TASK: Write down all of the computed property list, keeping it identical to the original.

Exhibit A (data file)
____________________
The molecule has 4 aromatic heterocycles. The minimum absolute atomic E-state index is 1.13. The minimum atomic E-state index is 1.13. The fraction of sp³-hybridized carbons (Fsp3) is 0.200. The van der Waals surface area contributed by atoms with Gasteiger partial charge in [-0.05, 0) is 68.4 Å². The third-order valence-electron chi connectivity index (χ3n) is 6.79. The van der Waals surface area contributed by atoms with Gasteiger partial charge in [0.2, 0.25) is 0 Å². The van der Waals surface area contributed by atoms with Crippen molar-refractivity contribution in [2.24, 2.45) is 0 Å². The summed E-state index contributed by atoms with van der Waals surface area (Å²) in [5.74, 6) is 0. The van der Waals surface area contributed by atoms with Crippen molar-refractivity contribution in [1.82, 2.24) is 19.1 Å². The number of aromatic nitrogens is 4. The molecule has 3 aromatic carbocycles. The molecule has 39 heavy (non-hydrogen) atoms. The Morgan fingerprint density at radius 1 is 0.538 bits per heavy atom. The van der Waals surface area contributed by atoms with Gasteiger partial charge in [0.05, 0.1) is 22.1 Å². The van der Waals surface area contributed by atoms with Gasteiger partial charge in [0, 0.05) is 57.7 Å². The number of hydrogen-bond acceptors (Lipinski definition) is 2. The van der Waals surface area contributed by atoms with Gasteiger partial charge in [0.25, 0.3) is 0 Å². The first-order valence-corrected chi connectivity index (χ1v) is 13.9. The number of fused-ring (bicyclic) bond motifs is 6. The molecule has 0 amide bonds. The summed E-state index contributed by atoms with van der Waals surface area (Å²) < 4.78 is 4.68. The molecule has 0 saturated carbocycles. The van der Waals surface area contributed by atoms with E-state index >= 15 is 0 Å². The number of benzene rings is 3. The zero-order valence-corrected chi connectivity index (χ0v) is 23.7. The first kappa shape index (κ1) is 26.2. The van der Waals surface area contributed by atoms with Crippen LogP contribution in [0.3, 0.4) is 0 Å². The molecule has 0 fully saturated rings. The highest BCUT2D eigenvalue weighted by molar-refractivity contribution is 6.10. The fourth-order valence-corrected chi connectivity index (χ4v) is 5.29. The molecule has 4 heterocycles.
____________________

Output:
The molecule has 4 aromatic heterocycles. The minimum absolute atomic E-state index is 1.13. The minimum atomic E-state index is 1.13. The fraction of sp³-hybridized carbons (Fsp3) is 0.200. The van der Waals surface area contributed by atoms with Gasteiger partial charge in [-0.05, 0) is 68.4 Å². The third-order valence-electron chi connectivity index (χ3n) is 6.79. The van der Waals surface area contributed by atoms with Gasteiger partial charge in [0.2, 0.25) is 0 Å². The van der Waals surface area contributed by atoms with Crippen molar-refractivity contribution in [2.24, 2.45) is 0 Å². The summed E-state index contributed by atoms with van der Waals surface area (Å²) in [5.74, 6) is 0. The van der Waals surface area contributed by atoms with Crippen molar-refractivity contribution in [1.82, 2.24) is 19.1 Å². The number of aromatic nitrogens is 4. The molecule has 3 aromatic carbocycles. The molecule has 39 heavy (non-hydrogen) atoms. The Morgan fingerprint density at radius 1 is 0.538 bits per heavy atom. The van der Waals surface area contributed by atoms with Gasteiger partial charge in [0.05, 0.1) is 22.1 Å². The van der Waals surface area contributed by atoms with Gasteiger partial charge in [0, 0.05) is 57.7 Å². The number of hydrogen-bond acceptors (Lipinski definition) is 2. The van der Waals surface area contributed by atoms with Gasteiger partial charge in [0.25, 0.3) is 0 Å². The first-order valence-corrected chi connectivity index (χ1v) is 13.9. The number of fused-ring (bicyclic) bond motifs is 6. The molecule has 0 amide bonds. The summed E-state index contributed by atoms with van der Waals surface area (Å²) < 4.78 is 4.68. The molecule has 0 saturated carbocycles. The van der Waals surface area contributed by atoms with E-state index >= 15 is 0 Å². The number of benzene rings is 3. The zero-order valence-corrected chi connectivity index (χ0v) is 23.7. The first kappa shape index (κ1) is 26.2. The van der Waals surface area contributed by atoms with Crippen LogP contribution in [0.3, 0.4) is 0 Å². The molecule has 0 fully saturated rings. The highest BCUT2D eigenvalue weighted by molar-refractivity contribution is 6.10. The fourth-order valence-corrected chi connectivity index (χ4v) is 5.29. The molecule has 4 heterocycles.